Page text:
May 22nd! This is exciting because if that is done I can empty the old shed, take it down, build a tool box for the allotment with what little is left that's good, then I can get my many butts plumbed back up, I will have more space, and it's just generally GO!GO!GO! from there.

    We can also sort the larder which has been annoying me for five and a half years now, as all the drilling etc to add bits will have been done. So a big day!

    *Bounces off walls a lot*
  • Ethne AlbaEthne Alba Shipmate
    Perfectly understandable!

    I fear Mr Alba is coveting your electricity- in-shed
  • SandemaniacSandemaniac Shipmate
    Fuckfuckfuckfuckfuckfuckfuckfuckfuckingfucketyfuckfuck. With fuckingfucks.

    The sparks have fallen through - family sparky has realised that his certification would not cover my house insurance were he to do the work, so I'm going to have to get someone in to do it. Just after we've spent rather a lot of money on windows. The real drag, apart from the fact that I was so excited that it was going to get done, is that there's so many other jobs hanging on for it to be done, so that I have space etc to do them in.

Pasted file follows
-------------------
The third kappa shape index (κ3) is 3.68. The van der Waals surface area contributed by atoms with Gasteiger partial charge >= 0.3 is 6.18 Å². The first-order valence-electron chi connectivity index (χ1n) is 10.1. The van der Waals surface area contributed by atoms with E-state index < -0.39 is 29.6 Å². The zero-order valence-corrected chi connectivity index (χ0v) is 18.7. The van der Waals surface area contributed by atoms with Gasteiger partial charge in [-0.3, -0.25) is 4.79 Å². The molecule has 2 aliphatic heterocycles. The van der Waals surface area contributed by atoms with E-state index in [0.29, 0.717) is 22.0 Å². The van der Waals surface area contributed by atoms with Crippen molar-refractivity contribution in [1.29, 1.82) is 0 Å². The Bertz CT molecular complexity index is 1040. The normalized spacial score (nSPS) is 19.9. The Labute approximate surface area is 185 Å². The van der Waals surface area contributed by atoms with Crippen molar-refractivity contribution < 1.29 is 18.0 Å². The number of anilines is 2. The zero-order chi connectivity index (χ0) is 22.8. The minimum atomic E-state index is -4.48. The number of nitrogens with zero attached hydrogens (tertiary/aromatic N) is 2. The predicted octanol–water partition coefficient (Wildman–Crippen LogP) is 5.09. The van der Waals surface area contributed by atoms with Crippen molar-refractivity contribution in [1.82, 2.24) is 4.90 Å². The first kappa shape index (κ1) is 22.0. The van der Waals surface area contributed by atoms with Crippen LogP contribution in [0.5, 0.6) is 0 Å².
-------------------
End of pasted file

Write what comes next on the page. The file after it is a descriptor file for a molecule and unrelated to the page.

Balls!
    (can you tell that I feel better for a good swear?)
  • MarthaMartha Shipmate
    Oh no @Sandemaniac - it's an awful feeling when something like that falls throughjust as it was finally about to happen. Hope you get someone else soon.

    I planted my courgettes and butternut squash out on Friday, so they got well and truly watered in yesterday. It still feels a bit early, but they were starting to struggle in their starter pots, so I thought I'd risk it. The peas are doing well, I need to get some mesh for them to climb on.

    Our grass isn't growing much anyway, but we've had leatherjackets in it (and a flock of starlings eating them) so we're hoping it won't all die. I certainly haven't mowed it for a few weeks.
  • Ethne AlbaEthne Alba Shipmate
    Radishes out. Lettuce out. Carrots out. Celeriac out. Welsh onions out. Brassicas have been out for a month.

    Peas had to be transplanted into their final pots. Sweet peas likewise. It is all wigwam sticks with eye protectors on them right now!